MR. GIBBS: I don't have the schedule -- like I said, I don't have the schedule in front of me. I would hit on the point that you did in the premise of your question, which is rarely are Presidents on vacation. I went to Hawaii with then-candidate Obama and I would mention that national party nominees are not also on vacation much either.

I think the President has, in discussions with his team here, if there are updates regarding and surrounding health care, that he's obviously always available. The President will continue to get daily intelligence updates and security updates, as he does here and when he travels abroad, and will have obviously an extensive network of whatever is needed to stay on top of whatever situations happen.

Q: And a quick follow. Can you tell us, does he plan to actually begin working on the State of the Union address on this vacation? And can you tell us which aides -- like, is the speechwriter going for all or part of the trip; anyone at the chief of staff or deputy chief of staff level going for some or all of the trip?

MR. GIBBS: Let me try to get a list of who is going. I do not believe that a speechwriter is going. I think the President -- the President has had meetings on the State of the Union -- there's a meeting later today, unless it's been rejiggered that is on the State of the Union and preparations that are being made for that. Obviously lots of those meetings have happened at the staff level.

Let me get a fuller list. I know from the press shop obviously Bill and Nick are going. But let me get a -- I have in mind but I just want to confirm which people are going on behalf of the staff.

Q: Do you expect any public events at all during the vacation?

MR. GIBBS: No. Again, I think as he's wont to do, he will probably take the girls out for shaved ice; they may go do various and sundry things in and around Hawaii. But there are no public events that --

Q: Is there a date for the State of the Union yet?

MR. GIBBS: No.

Q: Do you have an idea?

MR. GIBBS: I do. (Laughter.)

Q: -- for planning purposes only.

Q: Right, we won't tell anyone.

MR. GIBBS: Sometime in 2010.

Q: Do you know if the President called up Tim Kaine's radio show this morning, identifying himself as "Barry from D.C."? (Laughter.)

MR. GIBBS: I don't know if he did, but that would not be inaccurate -- yes.

Q: It sounded like him. I just wasn't sure.

MR. GIBBS: I think this is Governor Kaine's last radio show and I know there was a call sheet that went in. Likely it went in -- if he identified himself as Barry from D.C., is to surprise the Governor of Virginia.

Q: Just to follow up on an earlier question --

MR. GIBBS: Which one?

Q: Norah's. Why did the President and his team never bring up the public option in discussions with Senator Joseph Lieberman, as he said yesterday?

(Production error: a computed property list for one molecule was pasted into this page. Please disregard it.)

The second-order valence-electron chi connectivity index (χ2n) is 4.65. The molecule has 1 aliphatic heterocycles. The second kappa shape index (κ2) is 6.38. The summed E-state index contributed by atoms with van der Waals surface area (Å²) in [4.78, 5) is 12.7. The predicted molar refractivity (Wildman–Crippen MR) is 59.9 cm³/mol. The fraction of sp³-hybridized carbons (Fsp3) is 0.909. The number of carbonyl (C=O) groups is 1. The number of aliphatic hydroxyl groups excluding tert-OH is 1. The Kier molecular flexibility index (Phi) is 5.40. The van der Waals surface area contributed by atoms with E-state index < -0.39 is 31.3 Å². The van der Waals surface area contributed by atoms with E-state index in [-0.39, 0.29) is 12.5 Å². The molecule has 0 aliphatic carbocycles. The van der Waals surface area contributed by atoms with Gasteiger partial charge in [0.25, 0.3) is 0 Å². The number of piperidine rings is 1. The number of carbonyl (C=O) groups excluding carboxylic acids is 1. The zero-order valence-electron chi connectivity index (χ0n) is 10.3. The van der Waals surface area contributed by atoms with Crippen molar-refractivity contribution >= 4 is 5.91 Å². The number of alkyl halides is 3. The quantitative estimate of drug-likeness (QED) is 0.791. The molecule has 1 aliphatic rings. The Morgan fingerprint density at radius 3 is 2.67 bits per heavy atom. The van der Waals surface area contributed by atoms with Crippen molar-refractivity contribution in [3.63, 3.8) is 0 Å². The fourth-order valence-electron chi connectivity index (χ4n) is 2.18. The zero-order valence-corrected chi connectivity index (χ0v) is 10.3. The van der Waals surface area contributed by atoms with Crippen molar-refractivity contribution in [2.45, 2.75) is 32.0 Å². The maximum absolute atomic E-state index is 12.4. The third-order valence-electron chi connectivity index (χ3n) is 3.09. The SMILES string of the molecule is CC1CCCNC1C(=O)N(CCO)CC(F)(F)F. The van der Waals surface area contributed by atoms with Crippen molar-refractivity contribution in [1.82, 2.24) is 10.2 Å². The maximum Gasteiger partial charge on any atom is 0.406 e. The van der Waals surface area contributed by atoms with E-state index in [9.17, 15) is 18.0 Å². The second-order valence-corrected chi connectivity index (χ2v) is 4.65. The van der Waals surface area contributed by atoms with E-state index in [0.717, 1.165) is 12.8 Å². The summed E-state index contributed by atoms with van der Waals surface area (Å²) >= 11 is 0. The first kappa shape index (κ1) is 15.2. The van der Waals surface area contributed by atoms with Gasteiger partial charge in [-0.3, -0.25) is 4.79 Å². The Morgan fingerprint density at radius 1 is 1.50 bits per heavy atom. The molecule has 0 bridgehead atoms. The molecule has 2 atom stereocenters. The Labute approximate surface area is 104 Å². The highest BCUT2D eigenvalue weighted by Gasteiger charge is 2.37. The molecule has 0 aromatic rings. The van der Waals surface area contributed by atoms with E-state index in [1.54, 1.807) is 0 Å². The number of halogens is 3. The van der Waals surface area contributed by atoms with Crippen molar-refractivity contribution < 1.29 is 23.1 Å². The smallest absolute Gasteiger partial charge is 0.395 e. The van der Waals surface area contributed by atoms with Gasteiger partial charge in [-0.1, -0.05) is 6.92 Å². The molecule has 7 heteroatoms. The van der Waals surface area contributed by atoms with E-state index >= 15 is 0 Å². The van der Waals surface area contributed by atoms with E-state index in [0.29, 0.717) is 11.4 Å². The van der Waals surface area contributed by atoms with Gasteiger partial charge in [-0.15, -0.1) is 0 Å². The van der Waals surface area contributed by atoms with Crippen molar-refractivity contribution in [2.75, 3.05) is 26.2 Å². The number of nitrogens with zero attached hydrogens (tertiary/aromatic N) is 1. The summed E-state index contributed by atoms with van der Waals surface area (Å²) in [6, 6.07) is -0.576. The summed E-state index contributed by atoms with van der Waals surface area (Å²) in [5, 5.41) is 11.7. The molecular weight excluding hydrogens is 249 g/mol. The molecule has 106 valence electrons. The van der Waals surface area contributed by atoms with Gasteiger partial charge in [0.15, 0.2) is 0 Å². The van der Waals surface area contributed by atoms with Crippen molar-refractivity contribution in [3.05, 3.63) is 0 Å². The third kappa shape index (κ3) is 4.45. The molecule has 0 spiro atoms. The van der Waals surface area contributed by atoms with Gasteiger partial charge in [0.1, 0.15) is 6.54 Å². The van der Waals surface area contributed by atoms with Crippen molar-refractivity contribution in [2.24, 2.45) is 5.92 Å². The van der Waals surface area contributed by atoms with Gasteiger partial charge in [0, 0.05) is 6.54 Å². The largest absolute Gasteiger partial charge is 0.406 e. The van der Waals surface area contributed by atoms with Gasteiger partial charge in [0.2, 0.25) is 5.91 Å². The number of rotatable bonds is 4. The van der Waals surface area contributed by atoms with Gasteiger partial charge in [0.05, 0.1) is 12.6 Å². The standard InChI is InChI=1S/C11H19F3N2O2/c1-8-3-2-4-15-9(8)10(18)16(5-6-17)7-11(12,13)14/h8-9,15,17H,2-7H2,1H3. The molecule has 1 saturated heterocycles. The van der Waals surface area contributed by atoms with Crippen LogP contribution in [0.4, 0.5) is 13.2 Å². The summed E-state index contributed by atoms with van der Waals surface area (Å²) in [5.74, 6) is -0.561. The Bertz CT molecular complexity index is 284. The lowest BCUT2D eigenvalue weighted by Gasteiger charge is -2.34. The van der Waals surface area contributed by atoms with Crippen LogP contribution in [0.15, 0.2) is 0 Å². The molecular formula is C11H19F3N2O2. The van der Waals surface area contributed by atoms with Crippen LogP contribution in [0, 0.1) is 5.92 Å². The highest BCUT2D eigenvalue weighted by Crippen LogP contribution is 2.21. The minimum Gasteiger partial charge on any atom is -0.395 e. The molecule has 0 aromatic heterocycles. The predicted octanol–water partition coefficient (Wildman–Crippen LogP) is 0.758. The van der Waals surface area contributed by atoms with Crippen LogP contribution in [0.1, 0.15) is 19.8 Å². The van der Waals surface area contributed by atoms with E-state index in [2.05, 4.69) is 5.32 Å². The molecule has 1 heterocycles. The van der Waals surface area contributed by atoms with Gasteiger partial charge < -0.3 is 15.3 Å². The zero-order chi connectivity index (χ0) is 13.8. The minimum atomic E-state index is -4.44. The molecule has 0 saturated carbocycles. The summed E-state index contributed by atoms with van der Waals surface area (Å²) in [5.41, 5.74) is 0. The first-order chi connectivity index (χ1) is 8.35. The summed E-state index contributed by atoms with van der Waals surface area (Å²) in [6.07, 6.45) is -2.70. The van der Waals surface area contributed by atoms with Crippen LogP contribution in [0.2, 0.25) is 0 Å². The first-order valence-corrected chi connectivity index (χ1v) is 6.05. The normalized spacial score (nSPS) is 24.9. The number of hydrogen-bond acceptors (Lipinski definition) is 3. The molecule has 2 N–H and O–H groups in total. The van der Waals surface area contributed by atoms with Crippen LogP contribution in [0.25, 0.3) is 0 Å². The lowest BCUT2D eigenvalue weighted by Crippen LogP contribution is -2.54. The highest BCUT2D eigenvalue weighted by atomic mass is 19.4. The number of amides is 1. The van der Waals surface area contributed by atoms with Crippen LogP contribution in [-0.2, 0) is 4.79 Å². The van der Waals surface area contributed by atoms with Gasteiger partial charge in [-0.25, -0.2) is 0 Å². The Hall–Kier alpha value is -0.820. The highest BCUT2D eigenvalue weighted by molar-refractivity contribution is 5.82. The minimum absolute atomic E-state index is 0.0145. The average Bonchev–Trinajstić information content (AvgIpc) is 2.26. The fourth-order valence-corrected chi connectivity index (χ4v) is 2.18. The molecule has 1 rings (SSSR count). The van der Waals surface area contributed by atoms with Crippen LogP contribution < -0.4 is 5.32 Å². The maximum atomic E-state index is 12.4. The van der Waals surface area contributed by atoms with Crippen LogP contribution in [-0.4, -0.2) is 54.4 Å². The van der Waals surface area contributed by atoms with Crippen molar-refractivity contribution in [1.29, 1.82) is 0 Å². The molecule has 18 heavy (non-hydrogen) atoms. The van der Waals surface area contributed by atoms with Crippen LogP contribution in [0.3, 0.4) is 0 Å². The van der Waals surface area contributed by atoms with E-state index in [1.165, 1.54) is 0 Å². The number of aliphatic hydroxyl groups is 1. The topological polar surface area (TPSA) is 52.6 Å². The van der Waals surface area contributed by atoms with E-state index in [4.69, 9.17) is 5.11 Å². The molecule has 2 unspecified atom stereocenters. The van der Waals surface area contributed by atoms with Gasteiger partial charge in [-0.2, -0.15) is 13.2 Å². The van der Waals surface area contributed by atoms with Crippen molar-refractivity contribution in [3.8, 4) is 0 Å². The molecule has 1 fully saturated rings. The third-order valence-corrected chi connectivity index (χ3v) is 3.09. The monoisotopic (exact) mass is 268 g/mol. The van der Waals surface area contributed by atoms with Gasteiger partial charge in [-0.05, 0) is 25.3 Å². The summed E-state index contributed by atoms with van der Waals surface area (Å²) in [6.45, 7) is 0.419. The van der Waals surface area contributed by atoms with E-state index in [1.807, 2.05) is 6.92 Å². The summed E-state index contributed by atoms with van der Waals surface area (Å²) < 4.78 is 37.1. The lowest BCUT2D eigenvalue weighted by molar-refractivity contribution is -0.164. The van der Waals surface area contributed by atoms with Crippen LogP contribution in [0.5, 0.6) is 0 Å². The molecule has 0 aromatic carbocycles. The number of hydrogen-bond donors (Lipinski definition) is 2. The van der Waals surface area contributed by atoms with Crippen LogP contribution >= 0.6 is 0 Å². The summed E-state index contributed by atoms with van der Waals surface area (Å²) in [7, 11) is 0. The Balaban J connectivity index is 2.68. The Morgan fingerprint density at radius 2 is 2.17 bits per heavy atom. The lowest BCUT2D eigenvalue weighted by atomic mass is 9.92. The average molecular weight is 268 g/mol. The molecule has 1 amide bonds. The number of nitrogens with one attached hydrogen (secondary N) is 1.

MR. GIBBS: Look, I'm not going to rehash --

Q: It's not really rehashing.

MR. GIBBS: Well, if you're looking back, it's generally rehashing. Look, I think the President has been clear on what he supported. I think members of the Senate have been clear on what they didn't support. The President believes that, and I think you -- refer you to an interview that he did yesterday -- health care reform that passed in the Senate contains about 95 percent of what he wanted in health care reform. And the President is quite pleased with the product and looks forward to signing comprehensive health care reform.

Q: About two weeks ago you said that he had done everything he could to get the public option passed.

MR. GIBBS: Yes, that's true.

Q: Do you still stand by that, having not talked to Joseph Lieberman about his objections to the public option?

MR. GIBBS: Absolutely, absolutely.

Bill.

Q: Thanks, Robert. The commander in northern Iraq has issued a new ruling saying that women soldiers who get pregnant will be subject to court martial. Is that -- does***4532 that rule pass the chain through Defense Department and the White House before it was issued? And does the --

MR. GIBBS: I have no knowledge of this, so let me --

Q: -- Commander-in-Chief approve of it?

MR. GIBBS: Let me go find some background information. I don't have anything.

Q: You might have already addressed this with some of the Jack Johnson stuff, but with the holidays here, is the President actively considering any pardons?

MR. GIBBS: No. I think in terms of -- well, let me -- I don't know, in terms of broader pardons. In terms of Jack Johnson, I think the Department of Justice came back recommending -- not recommending a pardon on that.

Q: Are there others he's considering --

MR. GIBBS: Let me check and see whether there are holiday ones.

Paula.

Q: On health care reform, over the weekend Senator Snowe said that one of her major concerns about the cost of this bill, Senate bill is the one on long-term insurance that half of the revenue savings would come from that provision alone, it's front-loaded. Does the White House share any concerns about that provision?

MR. GIBBS: I'd have to talk directly to some of the guys on that, but I think the President is very comfortable with where the Senate bill is and looks forward to its passage in a couple of days.